VOD film review: Life
James R | On 08, Dec 2017
Director: Daniel Espinosa
Cast: Jake Gyllenhaal, Rebecca Ferguson, Ryan Reynolds
All muscle. All brain. All eye. That’s how the first sign of extra-terrestrial life is described in Life. Snapped up on Mars and nurtured on the International Space Station, we know immediately that this decision will be a terrible one. In no time at all, it’s evolved from a single-celled organism to something bigger, stranger and more dangerous. The crew do the only rational thing: they name it Calvin.
There’s a wonderful inevitability to the whole set-up: in a post-Alien, post-Gravity, post-Sunshine world, nobody bothers to pretend that things might turn out well or that everyone will survive. Of course, the humans are too dumb to be aware of what will happen to them. Of course, the alien is a malevolent, powerful creature that can kill at a moment’s notice. Of course, it will escape the medical bay and find its way through the ventilation system into the rest of the craft. Of course, they named it flipping Calvin.
But while Life might seem a derivative beast, the film smartly turns that familiarity into its strength: writers Rhett Reese and Paul Wernick (no strangers to playing with pop culture tropes, having penned both Zombieland and Deadpool) introduce Calvin and all our key players within a brisk quarter of an hour, wearing their influences on their sleeve so that they can get on with having fun. The human characters are as cardboard cut-out as they come, from the de facto leader David (Gyllenhaal) and the kind-hearted Miranda (Ferguson) to the wise-cracking Rory (Reynolds) and the foolishly sentimental scientist Hugh (Ariyon Bakare). But keeping exposition to a minimum means more time to spend with the real star of the show: Calvin himself.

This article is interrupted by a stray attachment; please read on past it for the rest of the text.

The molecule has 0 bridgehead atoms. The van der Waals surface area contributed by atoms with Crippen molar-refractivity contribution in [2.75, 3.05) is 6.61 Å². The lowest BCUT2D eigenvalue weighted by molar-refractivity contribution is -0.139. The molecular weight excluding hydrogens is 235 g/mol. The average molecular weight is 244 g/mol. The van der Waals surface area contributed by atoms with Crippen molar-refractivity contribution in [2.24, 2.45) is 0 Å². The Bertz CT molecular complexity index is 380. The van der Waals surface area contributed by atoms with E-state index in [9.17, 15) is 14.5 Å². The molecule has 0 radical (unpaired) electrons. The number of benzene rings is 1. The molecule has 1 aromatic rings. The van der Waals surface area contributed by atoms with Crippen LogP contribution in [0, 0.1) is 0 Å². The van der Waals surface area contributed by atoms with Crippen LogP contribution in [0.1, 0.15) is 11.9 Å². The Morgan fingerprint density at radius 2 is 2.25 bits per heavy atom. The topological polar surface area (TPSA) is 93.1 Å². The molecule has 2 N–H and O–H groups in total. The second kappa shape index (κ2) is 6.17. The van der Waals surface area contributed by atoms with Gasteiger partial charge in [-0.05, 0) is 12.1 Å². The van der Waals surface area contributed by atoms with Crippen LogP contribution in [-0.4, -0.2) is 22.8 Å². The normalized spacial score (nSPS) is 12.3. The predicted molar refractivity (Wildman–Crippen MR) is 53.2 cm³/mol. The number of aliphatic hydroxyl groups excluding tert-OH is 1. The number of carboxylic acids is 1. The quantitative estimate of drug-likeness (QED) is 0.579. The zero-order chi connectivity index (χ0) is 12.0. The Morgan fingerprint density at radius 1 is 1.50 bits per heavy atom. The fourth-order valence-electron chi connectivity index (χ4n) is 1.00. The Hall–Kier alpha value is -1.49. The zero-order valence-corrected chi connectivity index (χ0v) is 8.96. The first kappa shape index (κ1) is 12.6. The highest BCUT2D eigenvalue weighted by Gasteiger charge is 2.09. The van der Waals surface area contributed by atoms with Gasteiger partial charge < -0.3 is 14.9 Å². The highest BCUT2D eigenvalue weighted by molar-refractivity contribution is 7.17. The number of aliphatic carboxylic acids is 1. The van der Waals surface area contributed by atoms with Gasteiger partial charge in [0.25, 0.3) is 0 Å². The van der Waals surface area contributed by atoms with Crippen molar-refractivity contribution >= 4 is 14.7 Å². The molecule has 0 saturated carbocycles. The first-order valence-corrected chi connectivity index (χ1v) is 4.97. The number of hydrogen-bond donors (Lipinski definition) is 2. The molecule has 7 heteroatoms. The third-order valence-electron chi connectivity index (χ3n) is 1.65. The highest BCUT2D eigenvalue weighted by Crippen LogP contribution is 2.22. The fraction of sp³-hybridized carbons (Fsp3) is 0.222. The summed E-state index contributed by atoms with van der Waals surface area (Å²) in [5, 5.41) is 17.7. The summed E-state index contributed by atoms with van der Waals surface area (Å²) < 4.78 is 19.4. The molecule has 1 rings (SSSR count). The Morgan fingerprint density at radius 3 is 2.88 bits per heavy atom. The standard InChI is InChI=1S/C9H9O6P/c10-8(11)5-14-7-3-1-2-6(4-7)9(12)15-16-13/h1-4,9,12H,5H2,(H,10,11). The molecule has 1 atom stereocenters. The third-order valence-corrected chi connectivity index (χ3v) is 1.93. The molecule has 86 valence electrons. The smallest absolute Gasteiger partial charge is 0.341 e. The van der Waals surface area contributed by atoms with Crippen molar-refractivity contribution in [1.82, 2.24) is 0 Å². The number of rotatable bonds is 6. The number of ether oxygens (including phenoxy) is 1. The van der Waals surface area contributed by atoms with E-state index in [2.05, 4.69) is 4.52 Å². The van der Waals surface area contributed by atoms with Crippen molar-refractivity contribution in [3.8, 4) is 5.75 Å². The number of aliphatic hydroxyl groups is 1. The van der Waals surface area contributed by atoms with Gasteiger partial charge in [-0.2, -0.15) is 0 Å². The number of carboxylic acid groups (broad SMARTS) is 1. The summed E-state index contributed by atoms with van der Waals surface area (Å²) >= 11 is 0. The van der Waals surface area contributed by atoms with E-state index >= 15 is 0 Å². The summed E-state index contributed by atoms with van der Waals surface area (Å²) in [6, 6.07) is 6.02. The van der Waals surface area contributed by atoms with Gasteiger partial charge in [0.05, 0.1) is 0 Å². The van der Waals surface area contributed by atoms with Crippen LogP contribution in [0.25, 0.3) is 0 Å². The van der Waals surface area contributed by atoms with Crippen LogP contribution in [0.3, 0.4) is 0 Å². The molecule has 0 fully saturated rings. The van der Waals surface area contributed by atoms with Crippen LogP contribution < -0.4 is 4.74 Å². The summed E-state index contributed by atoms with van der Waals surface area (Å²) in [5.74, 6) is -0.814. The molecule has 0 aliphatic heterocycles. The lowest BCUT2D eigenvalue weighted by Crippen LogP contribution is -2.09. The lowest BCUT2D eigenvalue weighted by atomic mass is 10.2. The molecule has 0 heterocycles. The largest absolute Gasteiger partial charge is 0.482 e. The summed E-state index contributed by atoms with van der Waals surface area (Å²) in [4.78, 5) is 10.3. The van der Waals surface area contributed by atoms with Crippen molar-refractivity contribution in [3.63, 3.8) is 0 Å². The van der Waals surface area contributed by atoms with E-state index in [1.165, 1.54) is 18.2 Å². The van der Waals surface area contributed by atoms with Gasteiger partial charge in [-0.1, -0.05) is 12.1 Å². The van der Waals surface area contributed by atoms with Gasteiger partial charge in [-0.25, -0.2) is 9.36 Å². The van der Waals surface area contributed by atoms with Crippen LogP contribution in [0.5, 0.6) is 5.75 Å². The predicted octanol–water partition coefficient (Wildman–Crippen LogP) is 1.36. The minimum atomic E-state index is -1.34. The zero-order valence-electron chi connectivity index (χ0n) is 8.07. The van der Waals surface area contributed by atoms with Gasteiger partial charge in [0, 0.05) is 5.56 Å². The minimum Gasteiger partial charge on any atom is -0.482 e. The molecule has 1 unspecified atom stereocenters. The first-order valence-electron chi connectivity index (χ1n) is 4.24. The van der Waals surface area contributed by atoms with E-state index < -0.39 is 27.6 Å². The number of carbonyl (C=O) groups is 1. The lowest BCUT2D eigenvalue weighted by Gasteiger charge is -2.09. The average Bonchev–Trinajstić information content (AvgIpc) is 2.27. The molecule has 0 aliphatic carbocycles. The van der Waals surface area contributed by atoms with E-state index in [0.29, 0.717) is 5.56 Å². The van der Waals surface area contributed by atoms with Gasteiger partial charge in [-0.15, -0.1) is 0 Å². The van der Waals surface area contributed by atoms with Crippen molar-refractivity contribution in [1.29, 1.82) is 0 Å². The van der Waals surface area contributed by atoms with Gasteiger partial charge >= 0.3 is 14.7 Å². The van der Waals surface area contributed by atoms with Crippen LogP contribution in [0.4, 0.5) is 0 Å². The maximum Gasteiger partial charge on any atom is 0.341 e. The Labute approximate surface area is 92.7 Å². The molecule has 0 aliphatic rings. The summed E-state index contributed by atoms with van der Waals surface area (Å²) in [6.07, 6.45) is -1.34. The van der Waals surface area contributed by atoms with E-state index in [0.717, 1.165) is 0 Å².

Director Daniel Espinosa and his team bring the menacing blob to life with superb visual effects. Like the film’s title, there’s a chilling simplicity behind the monster – and it’s that single-minded, ruthless drive that powers the movie’s narrative along at a visceral pace. There’s a thrilling grey area between genre expectations and the unpredictable nature of what might happen next and Life mines it for every inch of suspense. Calvin grows so rapidly that the script has to evolve repeatedly to find the right scenario in which he can offer maximum spooks, and each new iteration brings with fresh, vivid horrors; clinging, stretching, spinning, sliding, grabbing, undulating, strangling and invading, Calvin’s actions are fluid and precise with a cruelty that doesn’t lose its edge. The fact that his body is mostly translucent only makes the barely-visible torture beneath his limbs all the more disturbing.
The whole production is geared around making him as disturbing as possible. Setting the whole thing on the ISS gives it a zero gravity vibe that enables Calvin to swim through the air like the underwater sequence in Alien, while breathless exterior set pieces ensure the outside of the craft becomes as important as the inside. Espinosa helmed the Swedish thriller Easy Money (Snabba Cash) and his knack for hooking audiences is firmly on display, balancing the grim, physical injuries that pile up with Reynolds’ comic relief. But positivity and hope have no place here; in this universe’s space, people can hear you scream, but it makes no difference. Life, no matter where its from, will find a way. Grim, nasty and gripping to the last, Life brings new terror to old tricks – it’s a lean, mean sci-fi horror that’s too busy being scary to care about who else has done it.